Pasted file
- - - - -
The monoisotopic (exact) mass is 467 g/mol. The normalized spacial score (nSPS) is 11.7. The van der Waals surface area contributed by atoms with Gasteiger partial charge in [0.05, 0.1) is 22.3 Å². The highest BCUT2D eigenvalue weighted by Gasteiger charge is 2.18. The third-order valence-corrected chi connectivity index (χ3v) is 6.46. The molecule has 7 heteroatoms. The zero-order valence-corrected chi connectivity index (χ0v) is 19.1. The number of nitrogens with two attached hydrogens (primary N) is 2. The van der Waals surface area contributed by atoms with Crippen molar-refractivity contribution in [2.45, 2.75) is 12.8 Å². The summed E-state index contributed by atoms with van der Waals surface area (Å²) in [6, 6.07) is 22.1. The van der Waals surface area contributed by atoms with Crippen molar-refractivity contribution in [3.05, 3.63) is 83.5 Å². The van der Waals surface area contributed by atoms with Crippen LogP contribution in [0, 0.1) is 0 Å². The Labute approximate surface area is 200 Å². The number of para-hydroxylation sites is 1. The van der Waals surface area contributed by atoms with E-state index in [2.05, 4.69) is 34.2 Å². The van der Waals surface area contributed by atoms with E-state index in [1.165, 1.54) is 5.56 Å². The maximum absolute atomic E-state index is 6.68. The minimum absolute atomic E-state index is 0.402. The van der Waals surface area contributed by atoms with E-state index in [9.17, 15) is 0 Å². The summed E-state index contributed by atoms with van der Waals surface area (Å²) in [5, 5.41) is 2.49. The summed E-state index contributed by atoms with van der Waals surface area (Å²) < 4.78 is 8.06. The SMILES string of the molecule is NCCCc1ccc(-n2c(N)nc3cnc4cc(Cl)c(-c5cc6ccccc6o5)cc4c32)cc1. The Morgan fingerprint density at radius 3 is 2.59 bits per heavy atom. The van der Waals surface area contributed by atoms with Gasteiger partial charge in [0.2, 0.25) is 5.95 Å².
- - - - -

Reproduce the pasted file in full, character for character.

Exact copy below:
The monoisotopic (exact) mass is 467 g/mol. The normalized spacial score (nSPS) is 11.7. The van der Waals surface area contributed by atoms with Gasteiger partial charge in [0.05, 0.1) is 22.3 Å². The highest BCUT2D eigenvalue weighted by Gasteiger charge is 2.18. The third-order valence-corrected chi connectivity index (χ3v) is 6.46. The molecule has 7 heteroatoms. The zero-order valence-corrected chi connectivity index (χ0v) is 19.1. The number of nitrogens with two attached hydrogens (primary N) is 2. The van der Waals surface area contributed by atoms with Crippen molar-refractivity contribution in [2.45, 2.75) is 12.8 Å². The summed E-state index contributed by atoms with van der Waals surface area (Å²) in [6, 6.07) is 22.1. The van der Waals surface area contributed by atoms with Crippen molar-refractivity contribution in [3.05, 3.63) is 83.5 Å². The van der Waals surface area contributed by atoms with Crippen LogP contribution in [0, 0.1) is 0 Å². The Labute approximate surface area is 200 Å². The number of para-hydroxylation sites is 1. The van der Waals surface area contributed by atoms with E-state index in [2.05, 4.69) is 34.2 Å². The van der Waals surface area contributed by atoms with E-state index in [1.165, 1.54) is 5.56 Å². The maximum absolute atomic E-state index is 6.68. The minimum absolute atomic E-state index is 0.402. The van der Waals surface area contributed by atoms with E-state index in [9.17, 15) is 0 Å². The summed E-state index contributed by atoms with van der Waals surface area (Å²) in [5, 5.41) is 2.49. The summed E-state index contributed by atoms with van der Waals surface area (Å²) < 4.78 is 8.06. The SMILES string of the molecule is NCCCc1ccc(-n2c(N)nc3cnc4cc(Cl)c(-c5cc6ccccc6o5)cc4c32)cc1. The Morgan fingerprint density at radius 3 is 2.59 bits per heavy atom. The van der Waals surface area contributed by atoms with Gasteiger partial charge in [0.2, 0.25) is 5.95 Å².